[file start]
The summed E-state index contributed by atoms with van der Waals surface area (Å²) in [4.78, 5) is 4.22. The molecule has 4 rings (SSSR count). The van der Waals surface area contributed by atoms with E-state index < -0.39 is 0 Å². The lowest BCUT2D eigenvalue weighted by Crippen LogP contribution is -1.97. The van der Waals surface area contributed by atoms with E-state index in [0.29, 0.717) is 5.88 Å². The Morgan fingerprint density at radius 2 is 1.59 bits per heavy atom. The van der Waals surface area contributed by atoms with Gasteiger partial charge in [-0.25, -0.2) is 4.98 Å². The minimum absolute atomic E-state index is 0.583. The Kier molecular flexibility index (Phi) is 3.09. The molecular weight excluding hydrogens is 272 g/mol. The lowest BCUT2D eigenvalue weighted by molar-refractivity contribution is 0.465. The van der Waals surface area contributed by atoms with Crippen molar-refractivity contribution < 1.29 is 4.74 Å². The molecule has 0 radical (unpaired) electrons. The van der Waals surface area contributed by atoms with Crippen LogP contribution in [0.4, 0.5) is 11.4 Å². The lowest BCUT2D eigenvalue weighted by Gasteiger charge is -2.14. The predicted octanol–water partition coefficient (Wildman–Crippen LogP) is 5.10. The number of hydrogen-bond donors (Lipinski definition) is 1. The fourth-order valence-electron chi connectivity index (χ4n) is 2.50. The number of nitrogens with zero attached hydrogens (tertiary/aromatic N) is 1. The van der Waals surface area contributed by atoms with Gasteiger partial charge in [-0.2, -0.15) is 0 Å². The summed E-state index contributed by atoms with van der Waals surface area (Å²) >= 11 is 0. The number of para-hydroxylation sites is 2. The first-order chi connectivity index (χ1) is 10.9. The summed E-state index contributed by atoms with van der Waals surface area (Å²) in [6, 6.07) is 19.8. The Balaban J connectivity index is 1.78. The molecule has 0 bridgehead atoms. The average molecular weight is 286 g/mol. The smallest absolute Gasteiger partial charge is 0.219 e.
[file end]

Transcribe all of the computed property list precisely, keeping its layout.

The summed E-state index contributed by atoms with van der Waals surface area (Å²) in [4.78, 5) is 4.22. The molecule has 4 rings (SSSR count). The van der Waals surface area contributed by atoms with E-state index < -0.39 is 0 Å². The lowest BCUT2D eigenvalue weighted by Crippen LogP contribution is -1.97. The van der Waals surface area contributed by atoms with E-state index in [0.29, 0.717) is 5.88 Å². The Morgan fingerprint density at radius 2 is 1.59 bits per heavy atom. The van der Waals surface area contributed by atoms with Gasteiger partial charge in [-0.25, -0.2) is 4.98 Å². The minimum absolute atomic E-state index is 0.583. The Kier molecular flexibility index (Phi) is 3.09. The molecular weight excluding hydrogens is 272 g/mol. The lowest BCUT2D eigenvalue weighted by molar-refractivity contribution is 0.465. The van der Waals surface area contributed by atoms with Crippen molar-refractivity contribution < 1.29 is 4.74 Å². The molecule has 0 radical (unpaired) electrons. The van der Waals surface area contributed by atoms with Crippen LogP contribution in [0.4, 0.5) is 11.4 Å². The lowest BCUT2D eigenvalue weighted by Gasteiger charge is -2.14. The predicted octanol–water partition coefficient (Wildman–Crippen LogP) is 5.10. The number of hydrogen-bond donors (Lipinski definition) is 1. The fourth-order valence-electron chi connectivity index (χ4n) is 2.50. The number of nitrogens with zero attached hydrogens (tertiary/aromatic N) is 1. The van der Waals surface area contributed by atoms with Gasteiger partial charge in [-0.2, -0.15) is 0 Å². The summed E-state index contributed by atoms with van der Waals surface area (Å²) >= 11 is 0. The number of para-hydroxylation sites is 2. The first-order chi connectivity index (χ1) is 10.9. The summed E-state index contributed by atoms with van der Waals surface area (Å²) in [6, 6.07) is 19.8. The Balaban J connectivity index is 1.78. The molecule has 0 bridgehead atoms. The average molecular weight is 286 g/mol. The smallest absolute Gasteiger partial charge is 0.219 e.